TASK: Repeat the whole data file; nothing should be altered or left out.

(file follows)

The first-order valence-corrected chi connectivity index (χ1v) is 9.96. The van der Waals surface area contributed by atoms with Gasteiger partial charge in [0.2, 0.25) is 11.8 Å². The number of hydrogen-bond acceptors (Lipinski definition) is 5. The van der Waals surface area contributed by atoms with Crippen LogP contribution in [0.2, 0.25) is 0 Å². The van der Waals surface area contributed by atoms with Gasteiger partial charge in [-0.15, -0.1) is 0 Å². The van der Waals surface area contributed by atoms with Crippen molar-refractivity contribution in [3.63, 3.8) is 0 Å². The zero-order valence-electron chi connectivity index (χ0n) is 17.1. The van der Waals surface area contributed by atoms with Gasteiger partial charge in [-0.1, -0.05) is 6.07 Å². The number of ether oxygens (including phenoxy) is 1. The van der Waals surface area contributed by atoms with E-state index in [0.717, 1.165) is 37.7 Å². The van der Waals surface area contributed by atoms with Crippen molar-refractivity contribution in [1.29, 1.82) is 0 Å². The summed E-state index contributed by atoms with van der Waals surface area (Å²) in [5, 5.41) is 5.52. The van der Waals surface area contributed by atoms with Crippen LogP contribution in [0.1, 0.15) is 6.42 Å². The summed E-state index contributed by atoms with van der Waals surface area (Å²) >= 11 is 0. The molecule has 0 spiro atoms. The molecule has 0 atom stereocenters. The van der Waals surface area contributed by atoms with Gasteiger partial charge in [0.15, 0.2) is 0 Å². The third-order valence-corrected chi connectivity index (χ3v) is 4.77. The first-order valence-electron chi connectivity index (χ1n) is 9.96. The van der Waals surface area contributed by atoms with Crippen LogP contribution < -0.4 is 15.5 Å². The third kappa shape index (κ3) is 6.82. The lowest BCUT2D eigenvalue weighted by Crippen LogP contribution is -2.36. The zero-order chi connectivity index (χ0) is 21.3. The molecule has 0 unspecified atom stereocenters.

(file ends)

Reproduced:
The first-order valence-corrected chi connectivity index (χ1v) is 9.96. The van der Waals surface area contributed by atoms with Gasteiger partial charge in [0.2, 0.25) is 11.8 Å². The number of hydrogen-bond acceptors (Lipinski definition) is 5. The van der Waals surface area contributed by atoms with Crippen LogP contribution in [0.2, 0.25) is 0 Å². The van der Waals surface area contributed by atoms with Gasteiger partial charge in [-0.15, -0.1) is 0 Å². The van der Waals surface area contributed by atoms with Crippen molar-refractivity contribution in [3.63, 3.8) is 0 Å². The zero-order valence-electron chi connectivity index (χ0n) is 17.1. The van der Waals surface area contributed by atoms with Gasteiger partial charge in [-0.1, -0.05) is 6.07 Å². The number of ether oxygens (including phenoxy) is 1. The van der Waals surface area contributed by atoms with E-state index in [0.717, 1.165) is 37.7 Å². The van der Waals surface area contributed by atoms with Crippen molar-refractivity contribution in [1.29, 1.82) is 0 Å². The summed E-state index contributed by atoms with van der Waals surface area (Å²) in [5, 5.41) is 5.52. The van der Waals surface area contributed by atoms with Crippen LogP contribution in [0.1, 0.15) is 6.42 Å². The summed E-state index contributed by atoms with van der Waals surface area (Å²) >= 11 is 0. The molecule has 0 spiro atoms. The molecule has 0 atom stereocenters. The van der Waals surface area contributed by atoms with Gasteiger partial charge in [0.15, 0.2) is 0 Å². The third-order valence-corrected chi connectivity index (χ3v) is 4.77. The first-order valence-electron chi connectivity index (χ1n) is 9.96. The van der Waals surface area contributed by atoms with Crippen LogP contribution < -0.4 is 15.5 Å². The third kappa shape index (κ3) is 6.82. The lowest BCUT2D eigenvalue weighted by Crippen LogP contribution is -2.36. The zero-order chi connectivity index (χ0) is 21.3. The molecule has 0 unspecified atom stereocenters.